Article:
Game Theory in Dating, more towards understanding Nash’s Equilibrium

Game Theory is a fascinating subject. Especially when you take it out of theoretical economics and start applying it to human collectives.

I had written about applying Game Theory to SEO, a competitive field, where the more important point was to have a strategy and keep evolving instead of having a static winning strategy.

Game Theory in Dating

Do we really need to do this?

Yes, because applying the concepts helps us to understand some of the product features (Superlike for instance).

More importantly, in a space where the one currency both the members of the dating app has, is attention. That’s the time spent with your significant other. In an ideal scenario this would be equal. This is the Nash Equilibrium state.

Nash Equilibrium in Dating

However, the more men you have in a dating app (Tinder has 60% men global, in India this is all the more skewed), the more dynamic would be the state of the Nash equilibrium. Data from Tinder has shown that men are twice as more active on such apps.

The reason behind this is simple, men are spending more currency (attention and time) to find that ideal person on Tinder. Unfortunately, because the number of men is more on the app, the amount of attention an average man would have to spend will keep going up (since the Equilibrium is unbalanced).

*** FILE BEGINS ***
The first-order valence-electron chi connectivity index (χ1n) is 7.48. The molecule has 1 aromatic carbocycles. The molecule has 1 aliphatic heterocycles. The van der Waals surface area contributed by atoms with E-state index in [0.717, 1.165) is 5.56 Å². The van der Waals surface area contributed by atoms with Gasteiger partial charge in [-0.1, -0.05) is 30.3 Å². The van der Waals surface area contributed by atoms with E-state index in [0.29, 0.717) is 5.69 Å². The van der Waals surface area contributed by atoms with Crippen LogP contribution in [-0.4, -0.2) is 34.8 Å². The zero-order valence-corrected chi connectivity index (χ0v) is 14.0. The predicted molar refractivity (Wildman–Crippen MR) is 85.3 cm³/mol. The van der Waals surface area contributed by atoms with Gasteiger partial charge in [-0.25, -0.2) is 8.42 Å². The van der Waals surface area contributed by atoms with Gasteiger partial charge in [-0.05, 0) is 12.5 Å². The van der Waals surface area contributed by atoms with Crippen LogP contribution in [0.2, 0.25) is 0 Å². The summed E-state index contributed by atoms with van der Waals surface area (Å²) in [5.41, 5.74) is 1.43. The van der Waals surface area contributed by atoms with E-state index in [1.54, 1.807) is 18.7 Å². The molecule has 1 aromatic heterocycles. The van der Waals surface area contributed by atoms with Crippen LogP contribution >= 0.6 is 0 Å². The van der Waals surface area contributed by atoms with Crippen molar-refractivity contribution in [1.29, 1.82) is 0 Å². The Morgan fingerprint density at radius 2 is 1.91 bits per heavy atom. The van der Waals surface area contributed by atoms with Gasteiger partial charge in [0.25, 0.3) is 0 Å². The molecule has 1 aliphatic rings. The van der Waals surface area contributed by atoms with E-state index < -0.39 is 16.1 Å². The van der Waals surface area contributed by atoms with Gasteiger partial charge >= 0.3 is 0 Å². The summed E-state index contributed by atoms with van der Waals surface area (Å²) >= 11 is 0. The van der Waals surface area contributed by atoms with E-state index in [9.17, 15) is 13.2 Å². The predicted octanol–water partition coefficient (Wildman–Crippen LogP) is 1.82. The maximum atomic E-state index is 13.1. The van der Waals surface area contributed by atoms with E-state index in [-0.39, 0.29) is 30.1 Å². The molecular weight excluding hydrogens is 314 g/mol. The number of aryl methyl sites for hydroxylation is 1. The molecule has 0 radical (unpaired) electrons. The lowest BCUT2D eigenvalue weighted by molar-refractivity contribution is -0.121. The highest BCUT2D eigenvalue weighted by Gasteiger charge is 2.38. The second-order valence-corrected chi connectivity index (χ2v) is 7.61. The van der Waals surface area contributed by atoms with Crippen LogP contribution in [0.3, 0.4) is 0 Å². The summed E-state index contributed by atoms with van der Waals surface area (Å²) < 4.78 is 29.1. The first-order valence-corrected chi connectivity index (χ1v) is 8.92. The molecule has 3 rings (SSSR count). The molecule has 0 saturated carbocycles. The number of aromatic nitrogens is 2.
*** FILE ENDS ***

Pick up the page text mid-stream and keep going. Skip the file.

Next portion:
Nash’s equilibrium is a simple concept that helps economists predict how competing companies will set prices, how much to pay a much-in-demand employee and even how to design auctions so as to squeeze the most out of bidders. It was developed by John Nash, the Nobel Prize-winning economist and mathematician, whose life story was told…

via Why we need a dating app that understands Nash’s equilibrium — Quartz

So what?

The next time you are on such an app and if you are a woman, don’t be surprised if you are hounded by men. The equilibrium will never be reached unless you have the same amount of men and women on the app.

Take this concept and apply in real life.

In a country such as India, where sons are preferred (there I said it, and it’s not politically correct), the gender ratio in population is skewed. The Nash Equilibrium is also getting badly skewed.